The chipmunks that scrambled from rock to rock to escape our invasion into their land made me think of Afghani soldiers who would scramble away from the jets flying overhead. Would they be as helpless as these squirrels were?

As I struggled to keep up with my hiking partner, I wondered how American soldiers would react to this kind of altitude, and whether their inability to react or move as quickly as usual would result in increased casualties.

Swearing off television and keeping on the move have done little to help me escape the depression that has haunted me since last September 11. Maybe I just need to accept the fact that everyone should be at least a little depressed at the news.

Destroying Evil

Now I am terrified at the Earth! it is that calm and patient,
It grows such sweet things out of such corruptions,
It turns harmless and stainless on its axis, with such endless successions of diseas’d corpses,
It distils such exquisite winds out of such infused fetor,
It renews with such unwitting looks, its prodigal, annual, sumptuous crops,
It gives such divine materials to men, and accepts such leavings from them at last.

…………………………………………… Walt Whitman “This Compost”

Perhaps if we, too, are calm and patient, if we can analyze the situation accurately, and if we can act accordingly, then we will be able to go beyond mere righteous anger and make a better world, or at least a safer one, than the one that existed before this despicable act.

If not, then we may well be doomed to live the cycle of violence that is the heritage of most wars, wars that are never really won or lost , but that continue to this day to be played out in the minds of the warring parties.
Let’s at least hope that America has learned the dangers of creating a fanatic like Osama bin Laden to fight our enemies only to learn that we are his true enemy. Let’s not create new “bin Ladens” in our effort to destroy this Frankenstein monster that we created through our own ignorance. How fittingly ironic that this man we used to destroy the “Evil Empire” should come back to haunt us “evil incarnate.”

And if we do invade Afghanistan in order to punish the terrorists, let’s hope that our leaders can at least show the wisdom of Truman and Marshall and provide the kind of aid to the country that will transform it into a future ally rather than a charred battlefield waiting for the winds of change to create a new firestorm to sweep across the west.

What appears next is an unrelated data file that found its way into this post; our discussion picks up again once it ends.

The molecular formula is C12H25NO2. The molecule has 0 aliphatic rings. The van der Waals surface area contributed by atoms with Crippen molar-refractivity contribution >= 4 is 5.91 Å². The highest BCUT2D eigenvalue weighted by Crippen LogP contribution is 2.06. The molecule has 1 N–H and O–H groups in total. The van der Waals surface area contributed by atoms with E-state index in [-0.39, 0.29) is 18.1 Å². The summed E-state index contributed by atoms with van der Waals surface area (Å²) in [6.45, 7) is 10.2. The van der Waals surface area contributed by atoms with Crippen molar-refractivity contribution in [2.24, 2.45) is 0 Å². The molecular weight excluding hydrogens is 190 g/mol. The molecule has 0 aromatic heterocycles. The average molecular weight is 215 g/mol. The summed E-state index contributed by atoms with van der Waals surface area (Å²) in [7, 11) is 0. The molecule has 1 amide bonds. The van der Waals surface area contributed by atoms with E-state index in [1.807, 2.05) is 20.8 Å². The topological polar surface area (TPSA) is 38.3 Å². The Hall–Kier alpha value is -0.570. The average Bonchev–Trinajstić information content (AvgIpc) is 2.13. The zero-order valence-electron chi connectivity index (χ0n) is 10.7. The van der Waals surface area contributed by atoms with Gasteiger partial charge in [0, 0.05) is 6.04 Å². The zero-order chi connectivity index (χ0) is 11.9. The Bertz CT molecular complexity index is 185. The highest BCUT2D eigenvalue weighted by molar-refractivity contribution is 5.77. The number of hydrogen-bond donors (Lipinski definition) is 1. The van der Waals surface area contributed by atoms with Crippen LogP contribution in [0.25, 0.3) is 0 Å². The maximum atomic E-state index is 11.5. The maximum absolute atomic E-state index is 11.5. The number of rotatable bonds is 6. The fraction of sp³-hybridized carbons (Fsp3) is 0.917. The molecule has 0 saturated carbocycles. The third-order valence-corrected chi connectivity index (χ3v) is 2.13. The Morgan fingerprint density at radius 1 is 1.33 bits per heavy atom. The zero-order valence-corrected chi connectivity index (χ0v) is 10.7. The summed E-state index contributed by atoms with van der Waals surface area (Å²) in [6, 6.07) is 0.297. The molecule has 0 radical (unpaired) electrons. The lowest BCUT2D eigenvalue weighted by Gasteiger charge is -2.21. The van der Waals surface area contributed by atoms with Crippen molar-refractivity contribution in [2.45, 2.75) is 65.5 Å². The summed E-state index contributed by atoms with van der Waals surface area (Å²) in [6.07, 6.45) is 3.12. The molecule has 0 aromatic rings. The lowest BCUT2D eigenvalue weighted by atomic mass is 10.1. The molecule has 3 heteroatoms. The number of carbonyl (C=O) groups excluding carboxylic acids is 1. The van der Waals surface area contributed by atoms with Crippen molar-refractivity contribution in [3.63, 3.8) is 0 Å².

At least Secretary of State Powell, a veteran of United States’ s failed attempt to create a Viet Nam in our own image, seems to understand the need to handle this campaign with restraint and with limited objectiives. Having fought in Viet Nam it is unlikely that he believes it is really possible to “destroy evil,” because in order to do so you would have to destroy those who become “evil”; trying to carry out the so-called noble aims of their own country.

In a Dark Time the Eye Begins to See

In a dark time, the eye begins to see,

I meet my shadow in the deepening shade;
I hear my echo in the echoing wood …

Theodore Roethke

If I ever needed this belief I certainly need it now.

And I have needed it many times in my life. I constantly needed it when I served in Viet Nam, I usually needed it when I worked as a caseworker, I sometimes needed it when I taught, and I desperately needed it when I got divorced and lost custody of my two precious children.

And I firmly believe that we need this belief as a society if we are going to transcend the events that now threaten to overwhelm and transform our society.

For unless we begin to see the truth about ourselves and the effect that we have on the world, I fear that we are going to transform our world into a place where few of us will want to live.